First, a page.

Elem./MG – Explaining How Things Work (Series NF)

Higgins, Nadia. Explaining How Things Work. The Child’s World, 2022. 32 p. $24.00 ea. $240.00 Set of 10.  Grades 3-5.

How Do Airplanes Work? 978-1-503-85589-2.
How Do Cell Phones Work?
How Do Hybrid Cars Work? 978-1-503-85593-9.
How Do Lasers Work?
How Do Submarines Work?
How Do Telescopes, Binoculars, and Microscopes Work?
How Do Wind Turbines Work?
How Does Electricity Work?
How Does Solar Energy Work?
How Does the Internet Work?

There are more than 5 billion cell phones in the world today, and many people can’t imagine living without one. This nonfiction title details the history of cell phones and also explains the science behind their operation. It explains how sound waves work, why frequency is important, and how base stations and switching centers operate. Text features such as a table of contents, glossary, index, timeline, headings, captions, and spotlight boxes help readers navigate and understand the information. Colorful illustrations as well as real primary source photographs are interspersed throughout the book. This title is one in a 10-book series about how things work. The series also features books about airplanes; electricity; hybrid cars; the Internet; lasers; solar energy; submarines; wind turbines; and telescopes, binoculars, and microscopes.

THOUGHTS: Although the science of how cell phones work is complex, this title makes the information easily accessible for middle grade readers. Large, colorful pictures, lots of captions, and chunked information ensures the facts aren’t too overwhelming. Share this book with science and technology teachers to jumpstart conversations about how technology impacts our lives today and where it might be heading in the future.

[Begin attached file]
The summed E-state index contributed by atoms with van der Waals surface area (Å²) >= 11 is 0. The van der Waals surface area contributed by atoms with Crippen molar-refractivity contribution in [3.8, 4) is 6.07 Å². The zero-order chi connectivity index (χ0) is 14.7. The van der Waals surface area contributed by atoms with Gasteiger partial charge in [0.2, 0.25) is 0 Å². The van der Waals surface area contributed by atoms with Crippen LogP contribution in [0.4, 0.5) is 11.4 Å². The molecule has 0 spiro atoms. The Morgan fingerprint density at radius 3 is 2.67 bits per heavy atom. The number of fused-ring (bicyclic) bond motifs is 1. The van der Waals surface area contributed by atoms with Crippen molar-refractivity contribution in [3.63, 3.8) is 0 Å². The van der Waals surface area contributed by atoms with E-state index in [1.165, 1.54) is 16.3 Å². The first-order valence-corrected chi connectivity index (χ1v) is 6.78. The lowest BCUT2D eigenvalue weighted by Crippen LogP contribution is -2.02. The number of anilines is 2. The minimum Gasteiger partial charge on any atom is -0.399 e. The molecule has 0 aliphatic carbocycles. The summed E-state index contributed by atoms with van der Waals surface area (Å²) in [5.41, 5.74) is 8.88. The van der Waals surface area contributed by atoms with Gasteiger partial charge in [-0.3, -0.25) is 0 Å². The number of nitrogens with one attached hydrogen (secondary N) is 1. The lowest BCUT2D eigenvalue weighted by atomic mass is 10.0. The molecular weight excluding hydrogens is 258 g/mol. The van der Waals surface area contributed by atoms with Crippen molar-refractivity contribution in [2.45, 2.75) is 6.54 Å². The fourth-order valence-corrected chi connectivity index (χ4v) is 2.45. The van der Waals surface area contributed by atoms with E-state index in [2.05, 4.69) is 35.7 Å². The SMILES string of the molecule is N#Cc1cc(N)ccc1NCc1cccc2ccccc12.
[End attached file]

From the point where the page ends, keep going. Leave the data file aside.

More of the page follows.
384.5 Wireless Communication          Anne Bozievich, Southern York County SD

Elem. – A Life Electric: The Story of Nikola Tesla

Westergaard, Azadeh. A Life Electric: The Story of Nikola Tesla. Viking, 2021. Unpaged. 978-0-593-11460-5.  Grades 1-4. $17.99.

In this picture book biography, the author tells readers how much more Nikola Tesla contributed to science than his hair-raising Tesla coil. Born during a thunderstorm in modern day Croatia, the future scientist was interested in animals, books, and electricity as a young boy. He even designed his own inventions, like a “rotating motor powered by the fast, flapping wings of sixteen June bugs.” Tesla was a good student, excelling in many subjects, but electrical engineering was his passion. Soon he came up with an innovative way to transmit electricity over long distances by sending electric currents back and forth on a wire. Tesla traveled to the United States to share his discovery. There he met businessman George Westinghouse and they worked together to develop the electric motor. This invention was presented at the 1893 Chicago World Fair to much acclaim. Sadly, the Wizard of Electricity did not profit much from his creation due to unfortunate business decisions. Although Nikola died alone and poor in New York in 1943, over two thousand prominent scientists, businessmen, and artists attended his funeral. As one friend observed, “So far reaching is his work… should Tesla’s work be suddenly withdrawn-darkness would prevail.”  The back matter provides more biographical details, vintage photographs, and suggested readings.  Sarda’s illustrations are rendered digitally and have a folk art quality.

THOUGHTS: This is an intriguing life story of this important, but underappreciated, inventor, whose electrical discoveries are so crucial to the modern world. By revealing Tesla’s non-technical interests such as poetry and caring for hungry or injured pigeons, the author has presented a unique portrait of the man. This text works as a good introduction to electricity units and is a worthwhile purchase for elementary collections.

Biography  92, 921          Denise Medwick, Retired, PSLA Member
621.3092 Electrical Engineering